The turning point that blew the doors open for work on Unix systems in Ethiopic occurred towards the end of 1993. Unix was a natural environment for communicating in non-Roman and large character sets such as Hebrew and Japanese. There had been talk of exploiting these possibilities and creating Amharic email and the like. But such talk never grew beyond the hypothetical exercise in large part from the lack of personal time people had as well as for the total dearth of documentation (or at least easily consumable documentation) on the defacto windowing system for Unix: "X".
While this was a barrier to the kid hacker Yonas, he did not stop there at the sight of it and turn back like all the others. Like the rest of us, Yonas did not know how to use real Fidel under the X11 window system or in software and over Internet. He did not know how programs or computers used fonts, he did not even know how to create fonts. Like the rest of us he didn't know the system.
In less than a month and a half Yonas, during the end of the school semester and in the face of final exams, had devised his own mathematical model for representing letters. He also devised his own character coding system to communicate between the software and the letters. He then created a graphical font editor, based on this model, to start hand painting his characters.
Now that he had his own font system, a way to read and display it plus a hand built editor, he was ready to make an app. The natural thing to do next would be to make a simple file viewer and later an editor. This would be the careful, formal and systematic approach, the safest road thru a software development cycle.
But following the standard path is not what had brought Yonas this far. "The Expected" and "The Predictable" were not his companions. Like quantum mechanics if you stick with your intuition you've already lost. He didn't veer left of the path nor towards the right, nor up nor down. He came screaming down the path from the other end.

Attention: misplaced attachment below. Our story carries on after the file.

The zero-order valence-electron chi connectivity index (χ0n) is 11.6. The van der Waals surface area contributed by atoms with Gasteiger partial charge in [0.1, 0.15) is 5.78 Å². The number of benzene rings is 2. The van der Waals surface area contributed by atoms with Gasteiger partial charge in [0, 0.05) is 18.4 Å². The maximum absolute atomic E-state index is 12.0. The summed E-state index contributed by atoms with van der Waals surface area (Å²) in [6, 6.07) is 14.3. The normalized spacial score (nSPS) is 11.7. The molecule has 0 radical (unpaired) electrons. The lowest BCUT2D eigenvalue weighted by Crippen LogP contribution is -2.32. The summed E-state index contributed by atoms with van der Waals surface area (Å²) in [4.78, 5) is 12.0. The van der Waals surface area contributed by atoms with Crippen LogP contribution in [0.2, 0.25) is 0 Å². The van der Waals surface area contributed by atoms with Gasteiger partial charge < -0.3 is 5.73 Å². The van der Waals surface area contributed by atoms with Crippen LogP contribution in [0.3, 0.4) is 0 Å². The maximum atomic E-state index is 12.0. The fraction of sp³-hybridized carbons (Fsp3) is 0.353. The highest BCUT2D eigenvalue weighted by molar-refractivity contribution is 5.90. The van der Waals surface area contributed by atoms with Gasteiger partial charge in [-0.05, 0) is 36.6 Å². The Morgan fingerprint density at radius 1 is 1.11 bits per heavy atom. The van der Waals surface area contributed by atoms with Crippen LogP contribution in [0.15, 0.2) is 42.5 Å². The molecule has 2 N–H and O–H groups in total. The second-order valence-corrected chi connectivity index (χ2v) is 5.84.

His first application would be a talk client. It would require reading and writing Ethiopic text streams to and from ports, safe transmission over the Internet, a typing system, the font system, and display system. It was called "EthioTalk".
If you have never used standard "talk" before the principle is not difficult to understand. Internet "chat" rooms today are similar, the difference with "talk" is that you see text as it is typed. Typing is done in a window that is divided into top and bottom halves. In the bottom half of the window will be the text that you are typing and in the top half you will see the text that your friend is typing from any other location world wide. Yonas' had created such a software as the first Unix software specifically designed for any form of Ethiopic communication.
EthioTalk and Yonas' fonts opened the doors to a world of new possibilities. Every software that was in English seemed possible to have in Ethiopic now. EthioTalk evolved thru a few releases and spawned the file viewer offspring "EView" and at the end of 1994 the same work was incorporated into Multilingual Emacs and is now a part of the standard Emacs. Other components of his original work were redeployed in the Ethiopic document services at the Ethiopia Online domain.